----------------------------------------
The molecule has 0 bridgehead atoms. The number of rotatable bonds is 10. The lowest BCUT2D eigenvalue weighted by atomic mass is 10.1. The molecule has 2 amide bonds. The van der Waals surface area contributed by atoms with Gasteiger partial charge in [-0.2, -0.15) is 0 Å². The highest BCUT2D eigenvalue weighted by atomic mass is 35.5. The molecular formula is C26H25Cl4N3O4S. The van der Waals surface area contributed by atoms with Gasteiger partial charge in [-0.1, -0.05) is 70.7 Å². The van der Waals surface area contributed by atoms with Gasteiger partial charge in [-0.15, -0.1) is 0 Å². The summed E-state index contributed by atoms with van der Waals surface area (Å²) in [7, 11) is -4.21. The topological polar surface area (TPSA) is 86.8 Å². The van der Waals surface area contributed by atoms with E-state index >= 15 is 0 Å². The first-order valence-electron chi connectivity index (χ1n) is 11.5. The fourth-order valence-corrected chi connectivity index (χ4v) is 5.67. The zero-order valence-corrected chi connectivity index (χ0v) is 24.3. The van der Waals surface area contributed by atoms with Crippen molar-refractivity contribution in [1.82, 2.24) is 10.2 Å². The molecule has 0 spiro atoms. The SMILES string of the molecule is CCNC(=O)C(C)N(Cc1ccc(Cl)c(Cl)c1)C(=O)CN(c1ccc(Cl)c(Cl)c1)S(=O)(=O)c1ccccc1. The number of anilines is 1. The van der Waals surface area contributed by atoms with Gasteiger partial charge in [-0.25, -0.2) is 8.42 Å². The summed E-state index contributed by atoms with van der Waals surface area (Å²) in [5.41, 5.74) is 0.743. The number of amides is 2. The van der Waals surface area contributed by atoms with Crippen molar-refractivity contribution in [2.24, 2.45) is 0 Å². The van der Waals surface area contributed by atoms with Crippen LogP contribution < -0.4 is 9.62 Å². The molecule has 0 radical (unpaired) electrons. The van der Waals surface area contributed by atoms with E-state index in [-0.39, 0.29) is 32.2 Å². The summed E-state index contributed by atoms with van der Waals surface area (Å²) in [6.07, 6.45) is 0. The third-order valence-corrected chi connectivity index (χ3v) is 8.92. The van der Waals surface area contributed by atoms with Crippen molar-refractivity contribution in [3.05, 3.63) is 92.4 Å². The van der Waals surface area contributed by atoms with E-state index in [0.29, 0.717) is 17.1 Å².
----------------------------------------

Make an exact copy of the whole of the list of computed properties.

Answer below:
The molecule has 0 bridgehead atoms. The number of rotatable bonds is 10. The lowest BCUT2D eigenvalue weighted by atomic mass is 10.1. The molecule has 2 amide bonds. The van der Waals surface area contributed by atoms with Gasteiger partial charge in [-0.2, -0.15) is 0 Å². The highest BCUT2D eigenvalue weighted by atomic mass is 35.5. The molecular formula is C26H25Cl4N3O4S. The van der Waals surface area contributed by atoms with Gasteiger partial charge in [-0.1, -0.05) is 70.7 Å². The van der Waals surface area contributed by atoms with Gasteiger partial charge in [-0.15, -0.1) is 0 Å². The summed E-state index contributed by atoms with van der Waals surface area (Å²) in [7, 11) is -4.21. The topological polar surface area (TPSA) is 86.8 Å². The van der Waals surface area contributed by atoms with E-state index >= 15 is 0 Å². The first-order valence-electron chi connectivity index (χ1n) is 11.5. The fourth-order valence-corrected chi connectivity index (χ4v) is 5.67. The zero-order valence-corrected chi connectivity index (χ0v) is 24.3. The van der Waals surface area contributed by atoms with Crippen molar-refractivity contribution in [1.82, 2.24) is 10.2 Å². The molecule has 0 spiro atoms. The SMILES string of the molecule is CCNC(=O)C(C)N(Cc1ccc(Cl)c(Cl)c1)C(=O)CN(c1ccc(Cl)c(Cl)c1)S(=O)(=O)c1ccccc1. The number of anilines is 1. The van der Waals surface area contributed by atoms with Gasteiger partial charge in [-0.25, -0.2) is 8.42 Å². The summed E-state index contributed by atoms with van der Waals surface area (Å²) in [5.41, 5.74) is 0.743. The number of amides is 2. The van der Waals surface area contributed by atoms with Crippen molar-refractivity contribution in [2.24, 2.45) is 0 Å². The van der Waals surface area contributed by atoms with Crippen LogP contribution < -0.4 is 9.62 Å². The molecule has 0 radical (unpaired) electrons. The van der Waals surface area contributed by atoms with E-state index in [-0.39, 0.29) is 32.2 Å². The summed E-state index contributed by atoms with van der Waals surface area (Å²) in [6.07, 6.45) is 0. The third-order valence-corrected chi connectivity index (χ3v) is 8.92. The van der Waals surface area contributed by atoms with Crippen molar-refractivity contribution in [3.05, 3.63) is 92.4 Å². The van der Waals surface area contributed by atoms with E-state index in [0.29, 0.717) is 17.1 Å².